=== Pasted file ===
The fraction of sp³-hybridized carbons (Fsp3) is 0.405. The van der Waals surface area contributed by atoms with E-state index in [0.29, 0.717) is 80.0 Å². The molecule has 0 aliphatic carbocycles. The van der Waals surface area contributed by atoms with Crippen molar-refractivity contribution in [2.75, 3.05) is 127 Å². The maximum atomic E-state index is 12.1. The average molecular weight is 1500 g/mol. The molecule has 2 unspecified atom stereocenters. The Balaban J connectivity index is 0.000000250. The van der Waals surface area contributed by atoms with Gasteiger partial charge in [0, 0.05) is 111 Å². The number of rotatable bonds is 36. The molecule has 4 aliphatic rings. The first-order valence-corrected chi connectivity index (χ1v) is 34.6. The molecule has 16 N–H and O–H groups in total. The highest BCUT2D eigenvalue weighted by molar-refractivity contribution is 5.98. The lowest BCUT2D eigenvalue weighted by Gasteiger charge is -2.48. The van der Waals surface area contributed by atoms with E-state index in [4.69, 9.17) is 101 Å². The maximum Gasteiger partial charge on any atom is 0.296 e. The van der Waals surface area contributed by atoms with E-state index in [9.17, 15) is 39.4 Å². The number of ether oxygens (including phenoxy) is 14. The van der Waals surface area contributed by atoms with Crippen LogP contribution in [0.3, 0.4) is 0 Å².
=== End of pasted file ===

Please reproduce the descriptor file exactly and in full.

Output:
The fraction of sp³-hybridized carbons (Fsp3) is 0.405. The van der Waals surface area contributed by atoms with E-state index in [0.29, 0.717) is 80.0 Å². The molecule has 0 aliphatic carbocycles. The van der Waals surface area contributed by atoms with Crippen molar-refractivity contribution in [2.75, 3.05) is 127 Å². The maximum atomic E-state index is 12.1. The average molecular weight is 1500 g/mol. The molecule has 2 unspecified atom stereocenters. The Balaban J connectivity index is 0.000000250. The van der Waals surface area contributed by atoms with Gasteiger partial charge in [0, 0.05) is 111 Å². The number of rotatable bonds is 36. The molecule has 4 aliphatic rings. The first-order valence-corrected chi connectivity index (χ1v) is 34.6. The molecule has 16 N–H and O–H groups in total. The highest BCUT2D eigenvalue weighted by molar-refractivity contribution is 5.98. The lowest BCUT2D eigenvalue weighted by Gasteiger charge is -2.48. The van der Waals surface area contributed by atoms with E-state index in [4.69, 9.17) is 101 Å². The maximum Gasteiger partial charge on any atom is 0.296 e. The van der Waals surface area contributed by atoms with E-state index in [9.17, 15) is 39.4 Å². The number of ether oxygens (including phenoxy) is 14. The van der Waals surface area contributed by atoms with Crippen LogP contribution in [0.3, 0.4) is 0 Å².